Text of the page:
3/4 cup canned pumpkin
1/2 cup butter, melted and cooled
1/4 cup buttermilk
2 eggs, lightly beaten
3 tablespoons molasses
1 teaspoon vanilla
3/4 cup coarsely chopped pecans or walnuts
3/4 cup chopped dates (optional)

Preheat oven to 400 degrees. Grease twelve muffin cups. In a large bowl, stir together first 9 ingredients. In another bowl, stir together pumpkin, butter, buttermilk, eggs, molasses and vanilla until blended. Make a well in center of dry ingredients; add pumpkin mixture and stir just to combine. Stir in pecans and dates.

Spoon batter into prepared muffin cups; bake 20 to 25 minutes or until a cake tester inserted in center of one muffin comes out clean. Remove to wire rack. Cool 5 minutes before removing muffins from cups; finish cooling on rack.

Also, today I got 2 Organic Bamboo Velour Green Acres Designs diapers from Pittsburgh Cloth Diapers. Let me just plug PCD quickly-free shipping to the continental US, great prices, and quick service! I love this site. 

Friday, October 23, 2009

23 Weeks and Blasting Zeppelin

So, we've hit the 23 week mark (well, yesterday) and according to my Mothering newsletter, the little boy can hear pretty well now. Supposedly, he can tell when I'm dancing and will start to prefer types of music. So, naturally, Will has decided (and I completely agree) to get out the giant headphones and the ipod to pump plenty of Led Zeppelin, AC/DC, and Flogging Molly into my uterus.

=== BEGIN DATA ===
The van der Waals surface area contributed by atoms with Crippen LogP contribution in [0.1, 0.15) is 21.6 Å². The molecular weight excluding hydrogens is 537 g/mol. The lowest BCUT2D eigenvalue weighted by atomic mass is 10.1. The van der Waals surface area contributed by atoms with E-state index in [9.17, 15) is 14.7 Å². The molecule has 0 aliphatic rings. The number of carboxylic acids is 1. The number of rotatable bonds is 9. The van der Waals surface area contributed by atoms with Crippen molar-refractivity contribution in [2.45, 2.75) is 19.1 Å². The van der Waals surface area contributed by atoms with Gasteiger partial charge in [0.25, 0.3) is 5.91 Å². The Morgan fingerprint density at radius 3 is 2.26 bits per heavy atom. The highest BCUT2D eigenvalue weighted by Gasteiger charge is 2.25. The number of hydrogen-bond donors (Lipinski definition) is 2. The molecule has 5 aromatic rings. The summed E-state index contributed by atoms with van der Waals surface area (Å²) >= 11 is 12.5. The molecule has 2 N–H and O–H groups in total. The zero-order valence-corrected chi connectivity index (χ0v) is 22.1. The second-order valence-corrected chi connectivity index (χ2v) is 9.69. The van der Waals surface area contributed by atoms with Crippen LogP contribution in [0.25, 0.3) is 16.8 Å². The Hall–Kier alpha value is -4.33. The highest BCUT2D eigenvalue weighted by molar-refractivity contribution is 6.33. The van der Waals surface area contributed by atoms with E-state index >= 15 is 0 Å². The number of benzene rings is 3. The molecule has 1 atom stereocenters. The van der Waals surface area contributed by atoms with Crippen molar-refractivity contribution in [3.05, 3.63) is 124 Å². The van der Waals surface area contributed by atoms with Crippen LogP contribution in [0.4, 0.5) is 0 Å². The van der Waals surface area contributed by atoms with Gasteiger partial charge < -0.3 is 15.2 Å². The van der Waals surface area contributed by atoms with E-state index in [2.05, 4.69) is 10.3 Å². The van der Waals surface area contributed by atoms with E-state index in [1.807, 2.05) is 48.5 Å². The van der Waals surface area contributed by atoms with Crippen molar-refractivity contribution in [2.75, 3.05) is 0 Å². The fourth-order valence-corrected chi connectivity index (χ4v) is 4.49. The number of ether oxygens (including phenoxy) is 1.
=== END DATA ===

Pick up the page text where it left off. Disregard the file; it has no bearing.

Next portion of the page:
So, if you want to see what Plant and Page look like now,
click and think about the fact that they're as old as your parents/grandparents.

If the little boy's kicks and flips indicate any preference, it is for AC/DC, which is fitting. I may have to push him out to 'For Those About to Rock (We Salute You)' since he most definitely will be a badass little boy.

On a non-pregnancy note, Thursday it was 80F and practically monsooned-- we even had tornado warnings here in the swamp. And then today it was 65F and utterly beautiful. What is going on with the weather? Is mother earth just screwing with us?

Monday, October 19, 2009

Activism: Bodily Autonomy Edition

Today I thought I'd share some links about choice. We don't quite live in a libertarian society, but ultimately we each have control when it comes to our own lives: what to eat, where to live, what time to wake up in the morning. However, lately it seems that the choices we have surrounding bodily autonomy seem to be ignored for some reason-well, if those choices involve giving birth.